The next year, 1952, O.K. Christiansen made a major capital investment with the construction of a new LEGO plant at a cost of 355,000 Danish crowns.  In 1953, Ole and Godtfred changed the name of the Automatic Binding Brick to the LEGO Mursten (LEGO Bricks).

 

1112-22Figure 10 Credit: Courtesy of The LEGO Group Caption: In 1953, the Automatic Binding Bricks got a new name: “LEGO Mursten” (“LEGO Bricks”). The name “LEGO” is printed inside all bricks.

 

 

The name LEGO began to appear inside all LEGO bricks.  In 1953, the company filed to trademark the name LEGO in Denmark and the Danish Government accepted the LEGO registration on May 1, 1954.

In 1954, during a trip to the United Kingdom, G.K. Christiansen had a conversation with a purchasing agent aboard a ferry that led him to develop the LEGO System.  At the 1955 Nuremburg International Toy Fair (which is the largest toy fair in the world), Ole and Godtfred Christiansen introduced the LEGO brick System of Play based around a town square with twenty-eight sets and eight vehicles.

That same year, The LEGO Group began to export on a large scale for the first time.  The recipient country was a fellow Scandinavian state: the Kingdom of Sweden.

In 1956, G.K. Christiansen became Managing Director.  That same year, The LEGO Group produced plastic motorcyclist and bicyclist figures.  The LEGO Group also established its first foreign subsidiary to sell LEGO toys in a foreign country: LEGO Spielwaren GmbH in Hohenwestedt, West Germany.  The following year, The LEGO Group established LEGO Schweiz in Switzerland.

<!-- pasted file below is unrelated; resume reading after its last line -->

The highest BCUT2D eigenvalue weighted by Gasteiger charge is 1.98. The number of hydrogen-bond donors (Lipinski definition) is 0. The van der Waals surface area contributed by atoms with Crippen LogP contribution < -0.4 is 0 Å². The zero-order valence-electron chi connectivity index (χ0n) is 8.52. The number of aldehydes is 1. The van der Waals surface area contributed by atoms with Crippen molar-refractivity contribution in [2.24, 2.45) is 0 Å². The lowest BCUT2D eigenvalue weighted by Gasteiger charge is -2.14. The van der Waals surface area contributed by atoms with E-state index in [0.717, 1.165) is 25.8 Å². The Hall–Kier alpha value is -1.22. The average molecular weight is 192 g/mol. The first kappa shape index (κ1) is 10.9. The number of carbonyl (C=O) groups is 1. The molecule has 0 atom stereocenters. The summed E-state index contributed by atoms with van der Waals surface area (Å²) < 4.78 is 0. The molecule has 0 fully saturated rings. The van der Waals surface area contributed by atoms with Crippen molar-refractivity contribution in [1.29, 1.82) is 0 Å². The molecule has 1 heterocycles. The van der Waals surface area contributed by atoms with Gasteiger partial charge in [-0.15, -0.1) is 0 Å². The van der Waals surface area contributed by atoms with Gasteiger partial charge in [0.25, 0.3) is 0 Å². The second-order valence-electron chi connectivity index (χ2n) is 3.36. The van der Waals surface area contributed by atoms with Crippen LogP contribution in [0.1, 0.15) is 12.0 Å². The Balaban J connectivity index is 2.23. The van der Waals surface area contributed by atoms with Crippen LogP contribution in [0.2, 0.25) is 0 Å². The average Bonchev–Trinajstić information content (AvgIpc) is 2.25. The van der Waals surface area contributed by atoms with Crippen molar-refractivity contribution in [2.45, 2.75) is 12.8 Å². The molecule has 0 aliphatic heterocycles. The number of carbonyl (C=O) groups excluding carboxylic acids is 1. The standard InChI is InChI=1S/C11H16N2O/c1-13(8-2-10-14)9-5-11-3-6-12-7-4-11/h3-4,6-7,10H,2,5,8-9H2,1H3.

Interlocking Bricks

That same year, 1957, The LEGO Group invented the LEGO® interlocking system. This involved the introduction of tubes inside the bricks.   The studs on the bottom brick interlock with the tubes inside the brick on top.  In January of 1958, the company patented the LEGO® interlocking brick toy system of stud-and-tube coupling.

Lego rsrapport 10.03.03 © Niels ge Skovbo, FOKUSFigure 11 Credit: Courtesy of The LEGO Group Caption: LEGO® bricks being stacked.

patent pÃ¥ LEGO klodsenFigure 12 Credit: Courtesy of The LEGO Group Caption: The original patent application for the LEGO® Brick in 1958. The LEGO® Brick introduced a new coupling system enabled stable construction play while still being easy to disassemble – the clutch-power.

 

Upon his father’s death in March of 1958, G.K. Christiansen became President of LEGO.  In 1958, The LEGO Group also began to produce sloping roof tile bricks.  By that point, the company had 150 employees in Billund.

The company set up British Lego, Ltd. and began to sell LEGO® bricks in the U.K. in 1959. The LEGO Group also established LEGO France, LEGO Belgium, and LEGO Sweden.

That same year, LEGO began to sell Bilo-fix wood and plastic toys.  In 1960, after a fire destroyed the factory, consuming most of the wooden toys in stock, G.K. Christiansen decided to discontinue the production of wooden toys as well as plastic toys that were not part of the LEGO® interlocking brick toy system.  That same year, G. K. Christiansen bought out his three brothers: Johannes, Karl, and Gerhardt.[5]

In 1961, The LEGO Group signed a sales and manufacturing licensing agreement with Samsonite that covered the American and Canadian markets.  After the licensing agreement expired in 1972, The LEGO Group took direct control of producing and marketing toys for the American and Canadian markets.

production 1961Figure 13 Credit: Courtesy of The LEGO Group Caption: The LEGO Group’s production facility in Billund, Denmark in 1961.